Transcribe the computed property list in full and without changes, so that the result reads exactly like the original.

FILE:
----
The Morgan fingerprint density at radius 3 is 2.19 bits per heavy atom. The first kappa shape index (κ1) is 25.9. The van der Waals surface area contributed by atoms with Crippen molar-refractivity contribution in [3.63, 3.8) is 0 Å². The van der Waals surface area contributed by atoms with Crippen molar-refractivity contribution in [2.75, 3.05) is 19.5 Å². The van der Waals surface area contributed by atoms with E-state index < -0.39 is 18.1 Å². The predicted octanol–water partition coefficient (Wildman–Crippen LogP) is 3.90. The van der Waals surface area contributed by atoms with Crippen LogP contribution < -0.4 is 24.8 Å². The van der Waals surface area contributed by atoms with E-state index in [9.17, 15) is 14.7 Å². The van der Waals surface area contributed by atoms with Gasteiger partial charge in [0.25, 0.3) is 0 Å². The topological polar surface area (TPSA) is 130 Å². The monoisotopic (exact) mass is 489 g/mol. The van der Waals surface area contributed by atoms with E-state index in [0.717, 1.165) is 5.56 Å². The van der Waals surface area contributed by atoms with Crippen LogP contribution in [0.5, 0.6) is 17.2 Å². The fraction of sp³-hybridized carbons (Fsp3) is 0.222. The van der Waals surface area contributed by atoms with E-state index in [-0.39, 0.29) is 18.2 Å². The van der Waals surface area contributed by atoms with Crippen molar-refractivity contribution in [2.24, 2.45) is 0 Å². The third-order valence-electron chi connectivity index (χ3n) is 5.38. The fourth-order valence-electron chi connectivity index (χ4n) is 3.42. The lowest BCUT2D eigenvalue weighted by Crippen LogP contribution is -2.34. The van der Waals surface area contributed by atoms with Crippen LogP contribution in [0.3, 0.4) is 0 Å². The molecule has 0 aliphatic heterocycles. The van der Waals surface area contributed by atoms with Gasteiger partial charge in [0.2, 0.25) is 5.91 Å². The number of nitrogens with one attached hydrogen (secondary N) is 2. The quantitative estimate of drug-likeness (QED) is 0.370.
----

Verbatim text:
The Morgan fingerprint density at radius 3 is 2.19 bits per heavy atom. The first kappa shape index (κ1) is 25.9. The van der Waals surface area contributed by atoms with Crippen molar-refractivity contribution in [3.63, 3.8) is 0 Å². The van der Waals surface area contributed by atoms with Crippen molar-refractivity contribution in [2.75, 3.05) is 19.5 Å². The van der Waals surface area contributed by atoms with E-state index < -0.39 is 18.1 Å². The predicted octanol–water partition coefficient (Wildman–Crippen LogP) is 3.90. The van der Waals surface area contributed by atoms with Crippen LogP contribution < -0.4 is 24.8 Å². The van der Waals surface area contributed by atoms with E-state index in [9.17, 15) is 14.7 Å². The van der Waals surface area contributed by atoms with Gasteiger partial charge in [0.25, 0.3) is 0 Å². The topological polar surface area (TPSA) is 130 Å². The monoisotopic (exact) mass is 489 g/mol. The van der Waals surface area contributed by atoms with E-state index in [0.717, 1.165) is 5.56 Å². The van der Waals surface area contributed by atoms with Crippen LogP contribution in [0.5, 0.6) is 17.2 Å². The fraction of sp³-hybridized carbons (Fsp3) is 0.222. The van der Waals surface area contributed by atoms with E-state index in [-0.39, 0.29) is 18.2 Å². The van der Waals surface area contributed by atoms with Crippen molar-refractivity contribution in [2.24, 2.45) is 0 Å². The third-order valence-electron chi connectivity index (χ3n) is 5.38. The fourth-order valence-electron chi connectivity index (χ4n) is 3.42. The lowest BCUT2D eigenvalue weighted by Crippen LogP contribution is -2.34. The van der Waals surface area contributed by atoms with Crippen LogP contribution in [0.3, 0.4) is 0 Å². The molecule has 0 aliphatic heterocycles. The van der Waals surface area contributed by atoms with Gasteiger partial charge in [0.2, 0.25) is 5.91 Å². The number of nitrogens with one attached hydrogen (secondary N) is 2. The quantitative estimate of drug-likeness (QED) is 0.370.